As the sun set, guitarist Cory Wong and his eight-piece band got ready to perform on the main stage Thursday, in front of a crowd of people drinking and hula hooping. Two guys near the stage wore colorful button-up shirts with funky designs — members of Cytrus, an eight-piece “psychedelic powerfunk” band from Seattle performing Friday.
They attended Summer Meltdown for years before getting on the bill.
“To finally have a music project that’s in the caliber of Meltdown, it’s always holding a special place in our hearts,” said guitarist Jared Squires. Cytrus played at the festival for the first time in 2019 after winning that year’s Meltdown Showdown, an annual battle of the bands where local acts compete to get a spot on the lineup.
This year’s winner was Bellingham group The Rhetorician & The Duper Humans. The group is led by rapper Jordan Moss, who goes by The Rhetorician. Moss said the festival will be his biggest performance yet. He considers it a “monumental first step.” He described the group’s music as “nostalgic ’90s hip-hop” with an “element of experimentalism.”
For their set on Sunday, Moss and his band will be joined by Mr. Tim, a human-sized cat character that is based off of Moss’ own cat and has been featured in a music video series. A friend of the band will wear a massive furry head and full body costume, braving the heat in the outfit to help the band achieve the “immersive experience” that Moss said is his goal for every show. Each member of the group has their own superhero alter ego, too. So he and his band will wear custom outfits.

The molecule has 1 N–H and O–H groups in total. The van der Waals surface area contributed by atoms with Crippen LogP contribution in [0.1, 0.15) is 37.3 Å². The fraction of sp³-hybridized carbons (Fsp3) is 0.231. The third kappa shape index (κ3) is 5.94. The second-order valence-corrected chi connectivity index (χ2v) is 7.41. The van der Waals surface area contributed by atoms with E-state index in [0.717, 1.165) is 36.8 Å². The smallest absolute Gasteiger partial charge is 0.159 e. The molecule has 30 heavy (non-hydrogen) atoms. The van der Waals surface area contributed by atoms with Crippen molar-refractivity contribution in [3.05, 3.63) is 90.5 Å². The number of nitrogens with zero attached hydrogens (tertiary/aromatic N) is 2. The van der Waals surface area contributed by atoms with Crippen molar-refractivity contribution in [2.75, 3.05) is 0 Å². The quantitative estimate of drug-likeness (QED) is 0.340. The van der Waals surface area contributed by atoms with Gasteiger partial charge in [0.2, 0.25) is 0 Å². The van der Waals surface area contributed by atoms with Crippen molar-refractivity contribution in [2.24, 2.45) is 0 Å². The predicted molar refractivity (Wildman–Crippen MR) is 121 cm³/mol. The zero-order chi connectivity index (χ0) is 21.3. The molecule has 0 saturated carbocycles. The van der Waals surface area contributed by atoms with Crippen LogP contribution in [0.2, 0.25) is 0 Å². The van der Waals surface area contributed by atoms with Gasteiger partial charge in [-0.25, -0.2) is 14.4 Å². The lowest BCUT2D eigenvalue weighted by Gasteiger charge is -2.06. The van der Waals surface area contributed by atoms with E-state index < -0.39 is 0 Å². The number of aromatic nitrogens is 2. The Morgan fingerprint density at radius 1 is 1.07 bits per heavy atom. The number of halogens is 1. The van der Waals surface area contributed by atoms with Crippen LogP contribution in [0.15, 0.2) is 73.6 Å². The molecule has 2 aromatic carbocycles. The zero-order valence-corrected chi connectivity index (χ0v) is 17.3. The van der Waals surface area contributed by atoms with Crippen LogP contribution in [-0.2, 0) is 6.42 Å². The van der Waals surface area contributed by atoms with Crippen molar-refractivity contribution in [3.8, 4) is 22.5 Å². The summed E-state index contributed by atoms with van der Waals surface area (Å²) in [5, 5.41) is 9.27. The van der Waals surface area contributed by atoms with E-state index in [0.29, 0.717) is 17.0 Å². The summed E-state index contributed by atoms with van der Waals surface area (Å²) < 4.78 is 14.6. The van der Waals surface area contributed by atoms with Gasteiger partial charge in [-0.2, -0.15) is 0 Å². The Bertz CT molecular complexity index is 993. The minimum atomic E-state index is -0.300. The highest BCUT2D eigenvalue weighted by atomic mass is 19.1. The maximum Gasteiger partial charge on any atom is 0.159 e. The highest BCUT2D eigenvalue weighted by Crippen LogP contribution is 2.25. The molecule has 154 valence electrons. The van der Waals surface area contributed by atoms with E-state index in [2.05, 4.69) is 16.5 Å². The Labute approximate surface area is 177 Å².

Moss hasn’t been to Summer Meltdown before, but he has heard good things from bandmates who have. He said it seems like the perfect place to try out new things on stage.
“I hear the crowd is rare,” Moss said. “Everyone takes care of each other.”
TezaTalks, a Seattle artist playing Saturday, described her music as “hardcore pop.” As a Black queer person, she said she has often felt outcast or misunderstood. Her songs combine personal stories and political messages. She’s releasing a single soon called “Not My Body.”
“It’s definitely encouraging and inspiring — not only women, but all people nonbinary, queer — to embrace their power and understand that their body is their temple, it belongs to them,” she said. “And nobody in this (expletive) world can tell them what to do with it.”
The festival is in its 20th year. It started as a small event with local bands in Clauson’s backyard, eventually growing into a full-blown festival with around 4,000 attendees and artists from all over the country.
Clauson and Hayton curate the lineup, which still features a high percentage of Washington artists.
”We love showcasing local acts and helping people learn about them,” Hayton said. “And then vice versa, we get a lot of good (local) recommendations from our fan base, too.”
Despite some issues at the new location, Kastler was glad to be back at Summer Meltdown after three years. It’s the only time she gets to see some of the friends she has made over her years at the festival, people she calls “forever friends.”
“I missed it so much,” she said. “Everyone did.”
Natalie Kahn: 425-339-3430; firstname.lastname@example.org; Twitter: @nataliefkahn.